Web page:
Lastly, the MBTI takes into about nature, not nurture, when determining type. Anyone who has experienced complex trauma in childhood, a significant factor in shaping behavior, is at risk of being mistyped.
Along these lines, the MBTI does not take into account genetic psychiatric considerations, such as neurodiversity, mood disorders, TLE, OCD, and other mental health conditions. This is not to say the MBTI is without merit; merely that that such considerations must be factored in when typing individuals. If you layer any of these atop type, a type “presents” atypically.
For example, obsessive-compulsive disorder also presents with deep sense memory, hyper-focus, and a fixation on a particular sensory obsession: appearance, weight, environment, order, cleanliness, sex, or similar. While at a glance, such a profile might indicate a hi-Si user, in the presence of this brain condition, this would NOT mean the individual under consideration is necessarily a Sensor. Yet they might mistype as such.
TERTIARY FUNCTION: An Easier Way to Determine True Type
The tertiary function presents with little of the baggage attending the auxiliary. Most people, by adulthood, are aware of how they prefer to play, as well as how they self-soothe . . . and self-sabotage. These are areas the tertiary function governs. If emphasis on the auxiliary function proves less than fruitful, the third function in the stack is almost always a dead giveaway as to type. While both Fe-doms vent verbally amongst intimates to de-stress, the ways ENFJs versus ESFJs play and spin out differs.
The ENFJ’s tertiary function is Se (Extraverted Sensing.) This means, when they are relaxed and carefree, ENFJs prefer to blow off steam in a very physical way. This is reflected in statistics reporting ENFJs being the type most likely to respond healthfully to stress by exercising, as well as being the most regular exercisers of all sixteen types. Whether it’s hiking, biking, trail running, climbing Kilimanjaro . . . or getting massage and enjoying fine wine and cuisine, ENFJ’s play in a sensory fashion.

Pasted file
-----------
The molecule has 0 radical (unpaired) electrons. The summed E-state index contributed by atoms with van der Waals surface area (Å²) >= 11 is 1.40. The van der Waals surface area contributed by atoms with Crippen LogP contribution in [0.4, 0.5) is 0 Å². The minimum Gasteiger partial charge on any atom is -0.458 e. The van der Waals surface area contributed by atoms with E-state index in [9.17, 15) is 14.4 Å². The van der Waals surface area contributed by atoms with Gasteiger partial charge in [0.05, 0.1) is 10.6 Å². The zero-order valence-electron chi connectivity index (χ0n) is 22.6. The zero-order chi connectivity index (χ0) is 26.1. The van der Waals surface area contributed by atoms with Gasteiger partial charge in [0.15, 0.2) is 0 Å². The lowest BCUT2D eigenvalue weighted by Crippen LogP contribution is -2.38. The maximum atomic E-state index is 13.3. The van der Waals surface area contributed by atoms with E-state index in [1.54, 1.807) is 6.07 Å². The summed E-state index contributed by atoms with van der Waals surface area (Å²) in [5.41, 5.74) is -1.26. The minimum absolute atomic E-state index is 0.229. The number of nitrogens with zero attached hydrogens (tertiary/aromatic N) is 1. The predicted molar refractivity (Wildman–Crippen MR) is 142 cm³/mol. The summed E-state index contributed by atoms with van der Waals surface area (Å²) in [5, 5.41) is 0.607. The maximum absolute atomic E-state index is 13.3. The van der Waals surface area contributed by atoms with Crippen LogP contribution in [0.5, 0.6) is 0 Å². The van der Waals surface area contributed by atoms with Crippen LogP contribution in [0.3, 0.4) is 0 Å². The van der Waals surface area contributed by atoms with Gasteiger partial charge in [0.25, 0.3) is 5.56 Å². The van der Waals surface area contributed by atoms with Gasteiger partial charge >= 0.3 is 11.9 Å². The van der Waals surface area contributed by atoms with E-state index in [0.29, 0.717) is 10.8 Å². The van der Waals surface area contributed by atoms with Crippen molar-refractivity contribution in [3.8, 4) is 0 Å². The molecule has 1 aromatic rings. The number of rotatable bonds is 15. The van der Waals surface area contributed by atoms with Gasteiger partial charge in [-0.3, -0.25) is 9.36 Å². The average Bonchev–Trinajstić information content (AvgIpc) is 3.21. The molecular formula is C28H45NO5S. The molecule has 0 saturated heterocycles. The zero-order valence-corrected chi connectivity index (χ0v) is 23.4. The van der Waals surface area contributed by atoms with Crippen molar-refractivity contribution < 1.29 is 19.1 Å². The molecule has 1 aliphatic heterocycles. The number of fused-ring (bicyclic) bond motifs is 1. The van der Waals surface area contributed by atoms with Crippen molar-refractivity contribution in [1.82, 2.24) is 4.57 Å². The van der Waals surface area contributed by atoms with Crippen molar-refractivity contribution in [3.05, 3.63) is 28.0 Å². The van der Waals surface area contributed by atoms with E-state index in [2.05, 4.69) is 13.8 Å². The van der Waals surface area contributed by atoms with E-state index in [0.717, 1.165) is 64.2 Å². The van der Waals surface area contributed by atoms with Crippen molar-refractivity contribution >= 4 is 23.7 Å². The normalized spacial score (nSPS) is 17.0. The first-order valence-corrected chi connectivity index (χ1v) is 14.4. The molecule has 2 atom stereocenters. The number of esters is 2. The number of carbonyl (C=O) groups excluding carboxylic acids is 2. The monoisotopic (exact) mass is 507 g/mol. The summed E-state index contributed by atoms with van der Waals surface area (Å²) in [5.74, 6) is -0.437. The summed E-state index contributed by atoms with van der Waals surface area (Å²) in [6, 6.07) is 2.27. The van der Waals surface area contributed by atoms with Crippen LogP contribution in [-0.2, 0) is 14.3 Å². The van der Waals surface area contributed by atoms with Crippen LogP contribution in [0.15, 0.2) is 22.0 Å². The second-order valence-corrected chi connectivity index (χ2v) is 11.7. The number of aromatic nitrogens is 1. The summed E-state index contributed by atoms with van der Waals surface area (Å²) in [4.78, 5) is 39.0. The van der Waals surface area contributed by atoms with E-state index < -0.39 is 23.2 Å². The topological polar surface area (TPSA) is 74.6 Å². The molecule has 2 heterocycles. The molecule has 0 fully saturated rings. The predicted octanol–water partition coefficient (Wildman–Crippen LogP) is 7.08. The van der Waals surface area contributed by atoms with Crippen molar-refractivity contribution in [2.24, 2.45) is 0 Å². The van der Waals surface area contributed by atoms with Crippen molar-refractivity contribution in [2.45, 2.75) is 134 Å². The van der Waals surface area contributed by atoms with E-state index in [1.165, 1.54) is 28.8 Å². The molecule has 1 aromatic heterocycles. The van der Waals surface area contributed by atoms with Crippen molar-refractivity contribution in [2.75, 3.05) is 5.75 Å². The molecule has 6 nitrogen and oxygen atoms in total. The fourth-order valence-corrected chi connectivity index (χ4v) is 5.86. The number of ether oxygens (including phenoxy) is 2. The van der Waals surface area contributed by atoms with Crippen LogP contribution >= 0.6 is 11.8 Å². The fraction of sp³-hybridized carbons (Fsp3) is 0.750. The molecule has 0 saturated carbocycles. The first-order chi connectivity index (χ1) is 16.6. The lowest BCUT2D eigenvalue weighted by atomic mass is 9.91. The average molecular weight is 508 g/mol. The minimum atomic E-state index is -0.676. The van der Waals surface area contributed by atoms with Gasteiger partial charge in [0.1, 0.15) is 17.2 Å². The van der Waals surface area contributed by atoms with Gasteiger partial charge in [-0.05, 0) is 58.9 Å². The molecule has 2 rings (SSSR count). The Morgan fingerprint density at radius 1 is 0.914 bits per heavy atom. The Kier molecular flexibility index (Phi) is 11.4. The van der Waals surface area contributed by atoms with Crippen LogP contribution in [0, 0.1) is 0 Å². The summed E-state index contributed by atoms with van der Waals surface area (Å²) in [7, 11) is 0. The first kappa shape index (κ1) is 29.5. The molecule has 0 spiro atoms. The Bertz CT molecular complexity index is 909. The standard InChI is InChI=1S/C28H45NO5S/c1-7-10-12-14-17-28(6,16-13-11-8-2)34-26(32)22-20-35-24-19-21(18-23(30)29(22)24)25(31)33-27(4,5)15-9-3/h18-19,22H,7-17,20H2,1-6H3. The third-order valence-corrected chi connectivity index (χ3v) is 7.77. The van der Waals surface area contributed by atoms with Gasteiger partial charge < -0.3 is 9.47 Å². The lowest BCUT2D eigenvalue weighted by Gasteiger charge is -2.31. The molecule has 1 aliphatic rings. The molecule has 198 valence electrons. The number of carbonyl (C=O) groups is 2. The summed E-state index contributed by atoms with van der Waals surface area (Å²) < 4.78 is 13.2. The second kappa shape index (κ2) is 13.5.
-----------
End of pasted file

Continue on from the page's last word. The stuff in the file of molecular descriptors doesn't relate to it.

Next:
On flip side, ENFJ’s also self-soothe via the senses. That means binge-eating and drinking, depression shopping, ignoring health and related physical needs to overwork for others, and planning endless cosmetic enhancements to their appearance or home.
In times of stress, ENFJS should lean on the sensory pleasure they experience from outdoors and exercise to clear their heads in a healthy way. When it comes to writing projects, ENFJ writers do best when they find ways to bring sensory elements into their writing practice to make their work more like play.
All those things the ENFJ does for fun? ESFJs do these as part of their “job” . . . of being ESFJs. An ENFJ exercises as a hobby; an ESFJ will admit to regular exercise to stay in shape or check it off a list.
The tertiary function of the ESFJ is Ne (Extraverted Intuition.) This function is about an ever-expanding web of possibilities, seeking new mental stimulation, and putting patterns together. ESFJs prefer to play in a cognitive way. When they are relaxed, what comes out is irreverent humor. Their downtime hobbies include anything from doing puzzles to arranging songs into playlists to vision-boarding or turning sentence fragments into poems in search of a common theme. Obsessing for hours over every angle of an idea with an equally-interested friend on a passion-topic might also light up their minds.
On flip side, when an ESFJ is under stress, they let paranoia and possibilities run amok by imagining every worst case scenario. They get notoriously paralyzed on projects as they are able to see every single step necessary from start to finish, along with everything that could potentially go wrong along the way; therefore, they tend to shut down before they begin. (ENFJs are more active, and tend to forge forward.)
ESFJs need to catch themselves as soon as they start Worst-Case-Scenario-ing, and, ask, if not “What is the best case scenario?” at least, “What the most likely scenario” in any stressful situation. ESFJ writers thrive when they learn to love limits and focus on a single, small task per any writing session rather than obsessing over grand goals, looking too far down the line at next steps, or hopping between multiple projects.
In brief: if you tend to to play or spin out in a very physical fashion, you’re likely an ENFJ. If you play or spin out in a cognitive way, you’re likely an ESFJ.
What do think? Let me know in the comments.
Want to learn a LOT more about how MBTI Personality Type affects Writing? Read this rundown on Sensors and Intuitives, complete with in-depth writing exercises for each.
Already know you’re an Intuitive Writer? Explore tips to optimize the intuitive writing process.